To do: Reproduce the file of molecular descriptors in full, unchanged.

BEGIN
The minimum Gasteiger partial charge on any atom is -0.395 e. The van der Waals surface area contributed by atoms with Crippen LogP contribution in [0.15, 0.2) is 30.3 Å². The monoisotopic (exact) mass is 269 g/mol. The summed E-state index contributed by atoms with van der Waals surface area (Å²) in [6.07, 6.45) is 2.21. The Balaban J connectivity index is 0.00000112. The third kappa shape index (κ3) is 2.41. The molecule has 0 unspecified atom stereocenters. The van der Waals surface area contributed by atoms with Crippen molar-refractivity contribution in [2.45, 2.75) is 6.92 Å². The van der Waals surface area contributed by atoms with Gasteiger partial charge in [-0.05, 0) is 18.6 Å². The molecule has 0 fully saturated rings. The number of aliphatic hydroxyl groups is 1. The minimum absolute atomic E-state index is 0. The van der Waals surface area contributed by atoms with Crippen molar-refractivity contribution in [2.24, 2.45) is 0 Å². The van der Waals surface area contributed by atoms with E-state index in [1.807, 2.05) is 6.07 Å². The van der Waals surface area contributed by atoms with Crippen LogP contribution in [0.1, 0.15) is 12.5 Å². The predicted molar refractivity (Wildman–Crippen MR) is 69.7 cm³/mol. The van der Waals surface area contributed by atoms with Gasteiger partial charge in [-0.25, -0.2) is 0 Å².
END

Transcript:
The minimum Gasteiger partial charge on any atom is -0.395 e. The van der Waals surface area contributed by atoms with Crippen LogP contribution in [0.15, 0.2) is 30.3 Å². The monoisotopic (exact) mass is 269 g/mol. The summed E-state index contributed by atoms with van der Waals surface area (Å²) in [6.07, 6.45) is 2.21. The Balaban J connectivity index is 0.00000112. The third kappa shape index (κ3) is 2.41. The molecule has 0 unspecified atom stereocenters. The van der Waals surface area contributed by atoms with Crippen molar-refractivity contribution in [2.45, 2.75) is 6.92 Å². The van der Waals surface area contributed by atoms with Gasteiger partial charge in [-0.05, 0) is 18.6 Å². The molecule has 0 fully saturated rings. The number of aliphatic hydroxyl groups is 1. The minimum absolute atomic E-state index is 0. The van der Waals surface area contributed by atoms with Crippen molar-refractivity contribution in [2.24, 2.45) is 0 Å². The van der Waals surface area contributed by atoms with E-state index in [1.807, 2.05) is 6.07 Å². The van der Waals surface area contributed by atoms with Crippen LogP contribution in [0.1, 0.15) is 12.5 Å². The predicted molar refractivity (Wildman–Crippen MR) is 69.7 cm³/mol. The van der Waals surface area contributed by atoms with Gasteiger partial charge in [-0.25, -0.2) is 0 Å².